While you may not think you’re interacting with elephants on the regular, you might be surprised to realize that you may have visited a few places that exploit elephants throughout your life — for example, zoos and circuses. Unfortunately, zoos are not good places for elephants (or most other species), as the animals are forced to live in captivity in a confined, unnatural environment. Instead of visiting zoos, you can visit animal sanctuaries; and instead of visiting circuses that use animals, check out this list of circuses that do not use animals.
5. Do not purchase ivory.
The material ivory is made from elephant tusks — often products of the poaching industry. So when shopping for things like jewelry, home decor, and furniture, make sure to avoid purchasing real ivory.
6. Commit to responsible wildlife tourism.
Vacationing abroad is not a possibility for most of us right now due to the coronavirus pandemic — but for when it’s safe to travel internationally again, consider taking Trunks & Leaves’ Ethical Elephant Experiences voluntary pledge.
Both individuals and tour operators can take the responsible tourism pledge, promising to only participate in tourism experiences that follow best practices when it comes to elephant welfare, conservation, and more; additionally, the pledge asks signees to continually check up on places they plan to visit, and to report bad behavior to the appropriate authority.
"World Elephant Day is an important awareness day that shines a light on the issues facing elephants around the world," Shermin de Silva, Founder of Trunks & Leaves, tells Green Matters in a statement. "Trunks & Leaves is using this opportunity to encourage responsible wildlife tourism through our Ethical Elephant Experiences campaign. Ethical choices while traveling can have a huge impact on the conservation of endangered elephants."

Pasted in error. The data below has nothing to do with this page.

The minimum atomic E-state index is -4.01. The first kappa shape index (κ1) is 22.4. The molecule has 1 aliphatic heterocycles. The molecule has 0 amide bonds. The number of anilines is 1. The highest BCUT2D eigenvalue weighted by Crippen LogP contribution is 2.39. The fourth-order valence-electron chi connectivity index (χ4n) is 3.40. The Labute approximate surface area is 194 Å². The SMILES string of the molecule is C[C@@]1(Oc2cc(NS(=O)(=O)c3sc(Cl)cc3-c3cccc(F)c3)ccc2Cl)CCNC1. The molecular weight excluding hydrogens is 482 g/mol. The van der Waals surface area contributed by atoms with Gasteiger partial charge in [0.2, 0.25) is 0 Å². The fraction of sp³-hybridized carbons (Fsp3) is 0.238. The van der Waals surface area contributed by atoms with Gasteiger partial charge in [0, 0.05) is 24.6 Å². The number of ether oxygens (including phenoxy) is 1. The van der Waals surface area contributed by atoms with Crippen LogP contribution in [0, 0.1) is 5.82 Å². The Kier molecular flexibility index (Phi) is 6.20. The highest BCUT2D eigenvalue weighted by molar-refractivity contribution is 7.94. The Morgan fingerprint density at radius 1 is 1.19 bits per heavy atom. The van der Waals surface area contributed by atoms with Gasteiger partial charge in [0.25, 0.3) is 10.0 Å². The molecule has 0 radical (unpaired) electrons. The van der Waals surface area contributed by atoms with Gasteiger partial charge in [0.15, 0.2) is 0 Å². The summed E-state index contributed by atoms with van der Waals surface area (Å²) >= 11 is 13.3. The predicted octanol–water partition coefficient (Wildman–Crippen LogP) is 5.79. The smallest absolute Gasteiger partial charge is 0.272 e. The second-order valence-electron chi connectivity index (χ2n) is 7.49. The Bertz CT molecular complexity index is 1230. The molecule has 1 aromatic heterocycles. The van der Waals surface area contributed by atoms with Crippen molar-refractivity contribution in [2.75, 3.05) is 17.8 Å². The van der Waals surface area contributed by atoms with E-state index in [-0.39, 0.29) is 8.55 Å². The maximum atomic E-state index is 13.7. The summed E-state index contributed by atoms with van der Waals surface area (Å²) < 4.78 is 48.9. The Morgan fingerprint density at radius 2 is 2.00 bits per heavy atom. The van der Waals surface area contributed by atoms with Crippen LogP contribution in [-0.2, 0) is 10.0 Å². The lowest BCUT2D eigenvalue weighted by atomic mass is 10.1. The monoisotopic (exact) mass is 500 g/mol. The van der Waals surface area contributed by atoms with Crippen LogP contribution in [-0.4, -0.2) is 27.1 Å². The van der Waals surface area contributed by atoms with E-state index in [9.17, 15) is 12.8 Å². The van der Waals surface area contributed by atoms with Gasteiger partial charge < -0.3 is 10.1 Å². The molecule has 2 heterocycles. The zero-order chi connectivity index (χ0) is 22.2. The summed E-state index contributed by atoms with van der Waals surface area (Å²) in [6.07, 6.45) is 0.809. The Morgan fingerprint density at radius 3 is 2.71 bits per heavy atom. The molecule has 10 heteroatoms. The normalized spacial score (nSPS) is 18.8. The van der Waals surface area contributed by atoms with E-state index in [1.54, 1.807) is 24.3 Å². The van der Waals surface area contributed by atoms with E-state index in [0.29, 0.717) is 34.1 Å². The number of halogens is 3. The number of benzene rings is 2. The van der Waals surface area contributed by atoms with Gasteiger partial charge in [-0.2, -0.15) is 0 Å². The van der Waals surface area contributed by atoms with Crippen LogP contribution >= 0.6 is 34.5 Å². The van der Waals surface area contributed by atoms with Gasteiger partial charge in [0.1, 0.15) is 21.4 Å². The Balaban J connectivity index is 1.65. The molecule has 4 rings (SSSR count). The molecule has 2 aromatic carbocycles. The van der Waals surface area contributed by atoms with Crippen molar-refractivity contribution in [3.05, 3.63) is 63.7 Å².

7. Sign up for a responsible vacation that supports elephants.
Many safaris, tourism experiences, and elephant enclosures in Africa and Asia are not what they appear to be — unfortunately, many groups put profit above conservation and elephant welfare. Instead, you should always look for sanctuaries and places that are legitimately supporting elephant protection when traveling — and the above pledge is a good starting point.
But if you’re ready to book a vacation — for sometime after the COVID-19 pandemic is over, of course — one organization that appears to be doing things correctly is Space for Giants. The international conservation organization works to protect elephants and their natural habitats in Africa, it operates in more than 10 countries, and it also helped lead an effort to end the illegal ivory trade in central Kenya.
Space for Giants invites its supporters to travel on Journey for Giants, a 10-day conservation safari in Africa; the Walk for Giants, an adventure vacation in an African elephant corridor; and Giants’ Journeys, which coordinates bespoke safaris to the landscapes where we work for the organization’s most generous supporters.
There’s also Enasoit Game Sanctuary, a luxury, eco-focused getaway with two locations in Kenya. Enasoit uses profits from vacations to directly help preserve, conserve, and protect the surrounding landscapes and wildlife.